The issue of how much power the state should have, and how far into our private lives it should be allowed to go is a thorny one, which many people feel very strongly about. How much access should we give various bodies, such as the security services? Given that power, what assurances do we have that they won’t abuse them? If we allow them too much do we forsake our liberty or give future users of such powers the ability to start to control our lives. These are all questions that I understand and indeed in some ways share. However, we also have to concede that we live in a dangerous times and with the advent of the internet and various other methods of electronic communication then the law has to respond to them.
We are facing a world where the frequency of cyber-attacks are increasing, a number of significant terrorist plots have been disrupted, and, according to the Child Exploitation and Online Protection Centre there are 50,000 people downloading indecent images of children. Additionally, organised crime is also turning to using electronic communications. As these crimes have moved online so must some of the forms of detection and surveillance. This means that areas of legislation have to be modified or new legislation brought forward.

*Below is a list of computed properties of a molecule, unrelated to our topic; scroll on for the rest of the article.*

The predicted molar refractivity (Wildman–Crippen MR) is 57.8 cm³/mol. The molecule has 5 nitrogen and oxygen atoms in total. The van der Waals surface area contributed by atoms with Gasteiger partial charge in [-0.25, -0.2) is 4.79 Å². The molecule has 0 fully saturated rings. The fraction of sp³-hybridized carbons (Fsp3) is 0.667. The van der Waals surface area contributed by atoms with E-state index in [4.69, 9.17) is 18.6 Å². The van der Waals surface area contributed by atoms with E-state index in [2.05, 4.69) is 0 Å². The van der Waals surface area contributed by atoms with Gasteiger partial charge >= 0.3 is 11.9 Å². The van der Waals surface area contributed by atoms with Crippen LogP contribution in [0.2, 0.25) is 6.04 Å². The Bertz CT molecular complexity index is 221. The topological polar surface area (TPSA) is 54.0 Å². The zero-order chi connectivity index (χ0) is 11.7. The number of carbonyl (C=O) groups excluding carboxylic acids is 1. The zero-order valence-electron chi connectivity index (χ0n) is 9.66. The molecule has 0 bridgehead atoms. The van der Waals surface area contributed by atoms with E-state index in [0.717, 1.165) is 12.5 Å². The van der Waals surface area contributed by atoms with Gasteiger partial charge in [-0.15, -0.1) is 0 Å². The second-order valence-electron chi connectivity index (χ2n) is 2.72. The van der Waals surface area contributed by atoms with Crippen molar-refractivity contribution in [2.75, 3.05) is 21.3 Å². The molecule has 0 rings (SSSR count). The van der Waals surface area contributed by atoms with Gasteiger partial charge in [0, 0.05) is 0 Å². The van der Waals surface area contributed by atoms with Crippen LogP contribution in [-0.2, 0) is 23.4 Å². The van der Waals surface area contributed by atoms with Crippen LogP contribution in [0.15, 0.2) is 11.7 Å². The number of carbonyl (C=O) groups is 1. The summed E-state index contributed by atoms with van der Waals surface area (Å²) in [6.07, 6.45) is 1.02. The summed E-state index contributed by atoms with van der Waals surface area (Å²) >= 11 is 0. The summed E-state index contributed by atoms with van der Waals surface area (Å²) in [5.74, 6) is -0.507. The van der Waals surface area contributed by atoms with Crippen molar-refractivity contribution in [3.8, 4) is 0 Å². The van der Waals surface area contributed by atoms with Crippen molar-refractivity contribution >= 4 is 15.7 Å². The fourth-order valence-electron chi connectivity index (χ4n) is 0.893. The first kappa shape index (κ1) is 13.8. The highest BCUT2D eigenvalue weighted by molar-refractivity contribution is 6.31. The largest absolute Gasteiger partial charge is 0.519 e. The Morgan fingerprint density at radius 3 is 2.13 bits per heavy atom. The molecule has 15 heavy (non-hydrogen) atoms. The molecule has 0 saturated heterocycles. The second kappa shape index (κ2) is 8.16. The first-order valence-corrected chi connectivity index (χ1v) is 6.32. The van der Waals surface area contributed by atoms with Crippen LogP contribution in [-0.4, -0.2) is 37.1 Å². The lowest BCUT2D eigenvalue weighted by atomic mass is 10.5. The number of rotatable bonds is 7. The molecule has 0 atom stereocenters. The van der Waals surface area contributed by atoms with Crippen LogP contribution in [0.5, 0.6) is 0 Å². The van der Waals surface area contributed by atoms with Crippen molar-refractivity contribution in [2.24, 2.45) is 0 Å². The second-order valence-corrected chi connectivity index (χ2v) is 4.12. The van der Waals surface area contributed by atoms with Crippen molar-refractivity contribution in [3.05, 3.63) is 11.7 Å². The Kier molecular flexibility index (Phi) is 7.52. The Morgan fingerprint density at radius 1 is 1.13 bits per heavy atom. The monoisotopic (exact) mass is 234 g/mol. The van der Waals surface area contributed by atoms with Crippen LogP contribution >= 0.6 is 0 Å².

Such legislation was introduced into the House last week as the Draft Investigatory Powers Bill. The new Bill is not fundamentally about new powers but more about improving awareness and confidence in the scope of these powers and how they are authorised and overseen. The ability to obtain communications data, intercept communications and obtain computer data is already there but this Bill clarifies which public authorities can use them and for what purpose. It allows the identification of which communications services a person has connected to but not their full internet browsing history and it does not have any new powers with regard to encryption.
Powers will require a warrant and this warrant has to be approved by a judge and he or she will only give that approval when a strong operational case exists and the powers are necessary and indeed proportional. The content of this Draft Bill will be scrutinised by a Joint Committee of Parliament and will also be subject to public consultation prior to a revised Bill being introduced into Parliament in the Spring, but it is important as we see acts of crime and terrorism occurring both at home and abroad, that we enable the people tasked to keep us safe to do that and give them the powers to do so, but with fair and reasonable safeguards, which is the purpose of this draft piece of legislation.